Decent question. It seems very probably 'yes' but it depends on how much the same 'similar' is:
"When tumor cells metastasize, the new tumor is called a secondary or metastatic tumor, and its cells are similar to those in the original or primary tumor. This means that if breast cancer metastasizes to the lungs, the secondary tumor is made up of abnormal breast cells, not of abnormal lung cells. The tumor in the lung is then called metastatic breast cancer, not lung cancer."
CO back to your earlier point, and something that may influence your thinking on your last post, the error bars are likely to be min mean max as opposed to 1std dev. With those sample sizes no statistician would use SD it's just too small to be representative of the sub-population. That narrows the range significantly if true. I'd also suggest that there is enough to test the hypothesis that all tumors are the same in terms of FAPa and there is a statistical difference even with those small sample sizes as the differences are large from top to bottom of the chart. Confidence intervals about the size of the difference would be large though.
don't know if this is covered or not so forgive if its a dumb question:
Assuming precision works, would it also "work" on metastasied cancers in the body?
Could it target the main tumour but also allow Dox to be released on smaller tumours as well at the same time when injected as a dose?
Very good critical thinking CO!
So many typos, sorry.
*part of the body
Having actually read that full paper now, one key thing to stress is that the chart showing FAP levels per cancer gives the beguiling and misleading suggestion of a confident ranking of cancers by FAP expression.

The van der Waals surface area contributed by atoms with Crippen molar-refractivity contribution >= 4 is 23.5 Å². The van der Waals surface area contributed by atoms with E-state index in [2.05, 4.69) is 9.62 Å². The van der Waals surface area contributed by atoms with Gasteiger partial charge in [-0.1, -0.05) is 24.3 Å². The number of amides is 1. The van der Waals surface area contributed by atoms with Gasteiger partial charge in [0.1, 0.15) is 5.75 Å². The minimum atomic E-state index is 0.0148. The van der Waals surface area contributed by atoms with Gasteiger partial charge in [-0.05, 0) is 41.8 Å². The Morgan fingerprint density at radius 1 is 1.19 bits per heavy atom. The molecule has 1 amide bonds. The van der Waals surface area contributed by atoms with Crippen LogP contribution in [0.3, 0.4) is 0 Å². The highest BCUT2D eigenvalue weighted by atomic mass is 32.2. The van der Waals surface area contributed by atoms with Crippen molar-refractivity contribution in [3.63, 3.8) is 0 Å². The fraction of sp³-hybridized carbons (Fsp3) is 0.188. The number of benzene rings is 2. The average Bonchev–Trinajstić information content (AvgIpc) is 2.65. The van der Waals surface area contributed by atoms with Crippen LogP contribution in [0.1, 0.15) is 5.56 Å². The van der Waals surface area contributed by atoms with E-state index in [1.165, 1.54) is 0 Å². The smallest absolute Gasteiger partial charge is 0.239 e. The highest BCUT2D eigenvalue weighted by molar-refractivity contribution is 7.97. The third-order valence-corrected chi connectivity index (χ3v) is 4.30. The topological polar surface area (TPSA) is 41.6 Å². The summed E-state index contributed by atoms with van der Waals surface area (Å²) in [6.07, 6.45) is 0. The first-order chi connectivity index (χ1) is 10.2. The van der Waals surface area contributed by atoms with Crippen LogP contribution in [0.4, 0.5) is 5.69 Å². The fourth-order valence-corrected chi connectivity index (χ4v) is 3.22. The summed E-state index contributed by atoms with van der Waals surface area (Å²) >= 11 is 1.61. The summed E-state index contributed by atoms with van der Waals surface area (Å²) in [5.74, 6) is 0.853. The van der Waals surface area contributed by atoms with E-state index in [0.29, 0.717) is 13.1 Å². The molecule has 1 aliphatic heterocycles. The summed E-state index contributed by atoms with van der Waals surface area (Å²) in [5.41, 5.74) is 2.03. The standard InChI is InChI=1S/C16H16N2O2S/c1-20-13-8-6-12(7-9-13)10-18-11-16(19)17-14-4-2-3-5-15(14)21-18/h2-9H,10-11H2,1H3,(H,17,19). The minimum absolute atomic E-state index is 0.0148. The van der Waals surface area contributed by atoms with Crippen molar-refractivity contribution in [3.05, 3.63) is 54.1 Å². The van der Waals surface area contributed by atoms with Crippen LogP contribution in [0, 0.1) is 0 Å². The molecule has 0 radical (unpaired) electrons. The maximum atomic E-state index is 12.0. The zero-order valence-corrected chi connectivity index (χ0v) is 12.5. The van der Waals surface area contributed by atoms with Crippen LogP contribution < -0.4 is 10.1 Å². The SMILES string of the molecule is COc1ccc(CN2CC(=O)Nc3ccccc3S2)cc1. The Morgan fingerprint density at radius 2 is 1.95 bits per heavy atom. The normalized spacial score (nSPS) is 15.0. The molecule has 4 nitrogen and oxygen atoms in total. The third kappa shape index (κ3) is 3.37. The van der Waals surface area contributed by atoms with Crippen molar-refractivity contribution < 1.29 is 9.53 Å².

It’s a great start but in truth based on only 80 patients with 54 primary tumours and 229 metastases (where cancer has spread to another pet of the body). The patient selection bis is that these were patients whose cancers were obviously progressed and complex enough that their clinicians decided they wanted to run this Nobel scan for increased precision in tumour delineation.
The error bars show there is a big range on each cancer type, and relatively low sample size. Primary and metastatic tumours are lumped together, although data suggest slightly different FAP activity for each (albeit not statistically significant).
So my key take-homes are:
- It gives a pointer towards cancer types that might on average have more FAP.
- We can’t definitively say “X cancer type is always low/mod/high FAP because it shows it on this chart.”
- This is probably why we need patient-specific PET scans in Phase Ib, to more directly relate therapeutic benefit to actual FAP activity in the tumour(s).
Some centres concentrate on specific Cancer types. In this way the practically "guarantee" a progression of patients into the trial and make comparison and monitoring more straight forward.
My simple point was, Sorcerer, why did could we only narrow it down to ovarian cancer and soft tissue sarcoma at this stage when surely, but apparently not, the wider oncology community should know after all these years that Dox is most successful on those fronts? I guess AVCT might have wanted to test the waters where other areas are concerned with AV60K?